priests of God — Apostate Christendom being destroyed, and the believing Church translated at Christ‘s coming, there will remain Israel and the heathen world, constituting the majority of men then alive, which, from not having come into close contact with the Gospel, have not incurred the guilt of rejecting it. These will be the subjects of a general conversion (Revelation 11:15). “The veil” shall be taken off Israel first, then from off “all people.” The glorious events attending Christ‘s appearing, the destruction of Antichrist, the transfiguration of the Church, and the binding of Satan, will prepare the nations for embracing the Gospel. As individual regeneration goes on now, so there shall be a “regeneration” of nations then. Israel, as a nation, shall be “born at once - in one day.” As the Church began at Christ‘s ascension, so the kingdom shall begin at His second advent. This is the humiliation of the modern civilized nations, that nations which they despise most, Jews and uncivilized barbarians, the negro descendants of Ham who from the curse of Noah have been so backward, Cush and Sheba, shall supplant and surpass them as centers of the world‘s history (compare Deuteronomy 32:21; Romans 10:19; Romans 11:20, etc.). The Jews are our teachers even in New Testament times. Since their rejection revelation has been silent. The whole Bible, even the New Testament, is written by Jews. If revelation is to recommence in the millennial kingdom, converted Israel must stand at the head of humanity. In a religious point of view, Jews and Gentiles stand on an equal footing as both alike needing mercy; but as regards God‘s instrumentalities for bringing about His kingdom on earth, Israel is His chosen people for executing His plans. The Israelite priest-kings on earth are what the transfigured priest-kings are in heaven. There shall be a blessed chain of giving and receiving - God, Christ, the transfigured Bride the Church, Israel, the world of nations. A new time of revelation will begin by the outpouring of the fullness of the Spirit. Ezekiel (the fortieth through forty-eighth chapters), himself son of a priest, sets forth the priestly character of Israel; Daniel the statesman, its kingly character; Jeremiah (Jeremiah 33:17-21), both its priestly and kingly character. In the Old Testament the whole Jewish national life was religious only in an external legal manner. The New Testament Church insists on inward renewal, but leaves its outward manifestations free. But in the millennial kingdom, all spheres of life shall be truly Christianized from within outwardly. The Mosaic ceremonial law corresponds to Israel‘s priestly office; the civil law to its kingly office: the Gentile Church adopts the moral law, and exercises the prophetic office by the word working inwardly. But when the royal and the priestly office shall be revived, then - the principles of the Epistle to the Hebrews remaining the same - also the ceremonial and civil law of Moses will develop its spiritual depths in the divine worship (compare Matthew 5:17-19). At present is the time of preaching; but then the time of the Liturgy of converted souls forming “the great congregation” shall come. Then shall our present defective governments give place to perfect governments in both Church and State. Whereas under the Old Testament the Jews exclusively, and in the New Testament the Gentiles exclusively, enjoy the revelation of salvation (in both cases humanity being divided and separated), in the millennium both Jews and Gentiles are united, and the whole organism of mankind under the first-born brother, Israel, walks in the light of God, and the full life of humanity is at last realized. Scripture does not view the human race as an aggregate of individuals and nationalities, but as an organic whole, laid down once for all in the first pages of revelation. (Genesis 9:25-27; Genesis 10:1, Genesis 10:5, Genesis 10:18, Genesis 10:25, Genesis 10:32; Deuteronomy 32:8 recognizes the fact that from the first the division of the nations was made with a relation to Israel). Hence arises the importance of the Old Testament to the Church now as ever. Three grand groups of nations, Hamites, Japhetites, and Shemites, correspond respectively to the three fundamental elements in man - body, soul, and spirit. The flower of Shem, the representative of spiritual life, is Israel, even as the flower of Israel is He in whom all mankind is summed up, the second Adam (Genesis 12:1-3). Thus Israel is the mediator of divine revelations for all times. Even nature and the animal world will share in the millennial blessedness. As sin loses its power, decay and death will decrease [Auberlen]. Earthly and heavenly glories shall be united in the twofold election. Elect Israel in the flesh shall stand at the head of the earthly, the elect spiritual Church, the Bride, in the heavenly. These twofold elections are not merely for the good of the elect themselves, but for the good of those to whom they minister. The heavenly Church is elected not merely to salvation, but to rule in love, and minister blessings over the whole earth, as king-priests. The glory of the transfigured saints shall be felt by men in the flesh with the same consciousness of blessing as on the Mount of Transfiguration the three disciples experienced in witnessing the glory of Jesus, and of Moses and Elias, when Peter exclaimed, “It is good for us to be here”; in 2 Peter 1:16-18, the Transfiguration is regarded as the earnest of Christ‘s coming in glory. The privilege of “our high calling in Christ” is limited to the present time of Satan‘s reign; when he is bound, there will be no scope for suffering for, and so afterwards reigning with, Him (Revelation 3:21; compare Note, see on 1 Corinthians 6:2). Moreover, none can be saved in the present age and in the pale of the Christian Church who does not also reign with Christ hereafter, the necessary preliminary to which is suffering with Christ now. If we fail to lay hold of the crown, we lose all, “the gift of grace as well as the reward of service” [De Burgh].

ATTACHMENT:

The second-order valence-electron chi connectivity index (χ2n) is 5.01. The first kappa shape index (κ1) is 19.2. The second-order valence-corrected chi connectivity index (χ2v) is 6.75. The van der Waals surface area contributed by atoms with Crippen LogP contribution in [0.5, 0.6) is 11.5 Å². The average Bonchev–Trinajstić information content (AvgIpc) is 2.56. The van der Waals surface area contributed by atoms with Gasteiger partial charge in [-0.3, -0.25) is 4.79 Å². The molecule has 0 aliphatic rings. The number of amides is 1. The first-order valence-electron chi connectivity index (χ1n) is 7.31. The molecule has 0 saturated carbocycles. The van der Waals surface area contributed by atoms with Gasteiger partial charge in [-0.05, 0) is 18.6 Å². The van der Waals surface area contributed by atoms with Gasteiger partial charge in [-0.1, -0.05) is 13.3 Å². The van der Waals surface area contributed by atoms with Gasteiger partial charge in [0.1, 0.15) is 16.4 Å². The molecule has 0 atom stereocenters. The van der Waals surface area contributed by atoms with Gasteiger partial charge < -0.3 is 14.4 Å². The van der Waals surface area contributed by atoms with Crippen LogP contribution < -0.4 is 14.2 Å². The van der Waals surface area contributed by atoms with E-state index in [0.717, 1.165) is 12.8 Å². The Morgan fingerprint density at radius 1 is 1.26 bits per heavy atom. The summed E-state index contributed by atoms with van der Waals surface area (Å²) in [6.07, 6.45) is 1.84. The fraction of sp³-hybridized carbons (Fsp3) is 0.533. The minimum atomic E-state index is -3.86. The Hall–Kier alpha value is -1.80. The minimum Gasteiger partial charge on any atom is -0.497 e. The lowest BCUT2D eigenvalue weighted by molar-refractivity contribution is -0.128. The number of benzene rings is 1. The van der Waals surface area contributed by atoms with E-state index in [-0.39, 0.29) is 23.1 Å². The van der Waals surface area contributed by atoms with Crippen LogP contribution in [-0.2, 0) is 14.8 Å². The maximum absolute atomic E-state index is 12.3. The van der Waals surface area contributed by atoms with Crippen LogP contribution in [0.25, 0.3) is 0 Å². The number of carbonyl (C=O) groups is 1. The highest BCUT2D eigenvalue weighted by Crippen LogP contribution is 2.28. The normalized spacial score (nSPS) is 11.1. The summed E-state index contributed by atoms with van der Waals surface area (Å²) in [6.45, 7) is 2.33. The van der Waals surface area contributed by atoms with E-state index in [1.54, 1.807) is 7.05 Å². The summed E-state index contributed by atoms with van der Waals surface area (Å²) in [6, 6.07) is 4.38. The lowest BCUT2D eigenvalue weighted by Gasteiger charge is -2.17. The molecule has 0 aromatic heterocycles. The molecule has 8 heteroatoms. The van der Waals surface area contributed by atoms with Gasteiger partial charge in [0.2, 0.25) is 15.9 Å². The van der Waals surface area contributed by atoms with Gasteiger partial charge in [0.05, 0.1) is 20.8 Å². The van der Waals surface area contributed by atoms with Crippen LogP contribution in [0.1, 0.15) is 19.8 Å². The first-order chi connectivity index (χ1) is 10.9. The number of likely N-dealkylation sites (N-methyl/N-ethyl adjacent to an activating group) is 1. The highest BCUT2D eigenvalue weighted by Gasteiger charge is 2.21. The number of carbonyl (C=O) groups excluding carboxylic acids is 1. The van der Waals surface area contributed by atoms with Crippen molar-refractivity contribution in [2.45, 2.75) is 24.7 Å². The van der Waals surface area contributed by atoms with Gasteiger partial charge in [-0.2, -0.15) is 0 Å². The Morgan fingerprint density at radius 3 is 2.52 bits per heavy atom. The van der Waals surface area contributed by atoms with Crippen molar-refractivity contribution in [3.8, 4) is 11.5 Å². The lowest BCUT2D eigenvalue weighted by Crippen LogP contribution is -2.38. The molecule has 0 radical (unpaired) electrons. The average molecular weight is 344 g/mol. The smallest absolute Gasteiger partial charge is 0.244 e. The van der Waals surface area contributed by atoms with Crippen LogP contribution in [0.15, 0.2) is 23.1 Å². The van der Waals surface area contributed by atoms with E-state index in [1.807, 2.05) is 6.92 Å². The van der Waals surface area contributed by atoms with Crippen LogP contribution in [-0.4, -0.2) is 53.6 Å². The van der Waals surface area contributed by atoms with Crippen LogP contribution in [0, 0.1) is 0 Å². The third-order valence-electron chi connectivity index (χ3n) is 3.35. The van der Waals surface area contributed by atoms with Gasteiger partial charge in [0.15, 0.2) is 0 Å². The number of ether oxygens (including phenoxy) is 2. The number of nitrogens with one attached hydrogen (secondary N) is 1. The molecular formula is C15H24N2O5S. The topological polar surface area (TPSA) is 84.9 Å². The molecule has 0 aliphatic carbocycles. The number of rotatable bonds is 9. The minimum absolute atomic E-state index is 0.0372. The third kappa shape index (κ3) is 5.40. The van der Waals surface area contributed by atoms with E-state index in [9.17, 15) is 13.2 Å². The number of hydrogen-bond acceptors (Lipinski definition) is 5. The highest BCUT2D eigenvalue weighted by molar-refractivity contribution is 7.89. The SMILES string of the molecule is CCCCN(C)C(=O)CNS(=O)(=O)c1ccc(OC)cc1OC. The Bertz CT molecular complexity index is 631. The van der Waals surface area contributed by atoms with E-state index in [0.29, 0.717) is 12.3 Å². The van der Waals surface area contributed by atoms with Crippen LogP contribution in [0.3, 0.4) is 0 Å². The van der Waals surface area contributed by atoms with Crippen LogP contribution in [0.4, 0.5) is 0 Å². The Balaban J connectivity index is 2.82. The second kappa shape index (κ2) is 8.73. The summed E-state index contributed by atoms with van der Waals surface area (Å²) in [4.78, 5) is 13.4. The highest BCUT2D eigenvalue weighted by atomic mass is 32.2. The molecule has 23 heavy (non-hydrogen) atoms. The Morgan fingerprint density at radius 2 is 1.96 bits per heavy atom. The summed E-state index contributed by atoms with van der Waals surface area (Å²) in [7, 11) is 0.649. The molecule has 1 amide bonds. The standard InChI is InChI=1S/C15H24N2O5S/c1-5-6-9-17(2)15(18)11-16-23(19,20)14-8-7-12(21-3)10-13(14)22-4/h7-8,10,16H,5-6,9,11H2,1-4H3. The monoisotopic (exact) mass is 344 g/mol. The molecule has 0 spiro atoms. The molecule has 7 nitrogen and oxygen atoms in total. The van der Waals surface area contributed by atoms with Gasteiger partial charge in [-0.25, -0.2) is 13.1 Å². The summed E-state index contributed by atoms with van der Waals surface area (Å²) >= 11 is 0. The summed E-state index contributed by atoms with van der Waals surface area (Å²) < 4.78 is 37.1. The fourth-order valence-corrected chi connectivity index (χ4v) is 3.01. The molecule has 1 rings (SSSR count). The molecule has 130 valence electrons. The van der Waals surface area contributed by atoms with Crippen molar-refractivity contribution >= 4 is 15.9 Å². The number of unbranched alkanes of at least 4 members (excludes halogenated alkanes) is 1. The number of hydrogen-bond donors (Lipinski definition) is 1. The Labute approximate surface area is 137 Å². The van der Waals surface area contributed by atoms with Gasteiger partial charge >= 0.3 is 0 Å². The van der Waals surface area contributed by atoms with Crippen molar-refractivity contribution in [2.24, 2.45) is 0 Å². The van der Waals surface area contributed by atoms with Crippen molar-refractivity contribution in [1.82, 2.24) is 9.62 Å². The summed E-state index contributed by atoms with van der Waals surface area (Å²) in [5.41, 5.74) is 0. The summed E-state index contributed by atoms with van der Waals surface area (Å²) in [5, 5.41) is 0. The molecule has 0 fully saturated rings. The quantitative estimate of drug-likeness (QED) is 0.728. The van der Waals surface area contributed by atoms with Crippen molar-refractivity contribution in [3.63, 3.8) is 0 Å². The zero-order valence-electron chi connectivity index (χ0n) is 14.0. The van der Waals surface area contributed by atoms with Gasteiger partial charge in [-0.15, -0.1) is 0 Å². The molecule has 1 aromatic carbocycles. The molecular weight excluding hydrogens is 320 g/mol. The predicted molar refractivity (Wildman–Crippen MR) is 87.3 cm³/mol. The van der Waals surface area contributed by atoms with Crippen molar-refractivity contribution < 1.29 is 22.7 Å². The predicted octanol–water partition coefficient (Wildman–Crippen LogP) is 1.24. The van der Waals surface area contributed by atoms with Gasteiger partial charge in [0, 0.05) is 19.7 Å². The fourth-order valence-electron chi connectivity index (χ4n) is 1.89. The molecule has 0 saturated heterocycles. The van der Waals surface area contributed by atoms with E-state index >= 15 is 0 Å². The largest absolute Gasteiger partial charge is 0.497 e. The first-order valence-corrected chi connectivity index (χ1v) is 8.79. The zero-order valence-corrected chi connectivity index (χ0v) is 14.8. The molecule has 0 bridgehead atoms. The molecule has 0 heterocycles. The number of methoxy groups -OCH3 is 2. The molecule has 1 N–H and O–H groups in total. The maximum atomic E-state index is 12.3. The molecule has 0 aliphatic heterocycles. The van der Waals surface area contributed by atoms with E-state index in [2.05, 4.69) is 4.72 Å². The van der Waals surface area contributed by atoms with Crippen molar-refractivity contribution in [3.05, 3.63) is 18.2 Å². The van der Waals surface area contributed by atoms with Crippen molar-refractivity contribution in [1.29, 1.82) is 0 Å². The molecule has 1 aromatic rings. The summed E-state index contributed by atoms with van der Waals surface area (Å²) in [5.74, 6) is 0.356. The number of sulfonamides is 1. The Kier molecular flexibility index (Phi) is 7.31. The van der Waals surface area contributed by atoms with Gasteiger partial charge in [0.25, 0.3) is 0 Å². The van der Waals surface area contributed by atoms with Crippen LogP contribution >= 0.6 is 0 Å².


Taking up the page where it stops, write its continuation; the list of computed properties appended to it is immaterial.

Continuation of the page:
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These files are a derivative of an electronic edition prepared from text scanned by Woodside Bible Fellowship.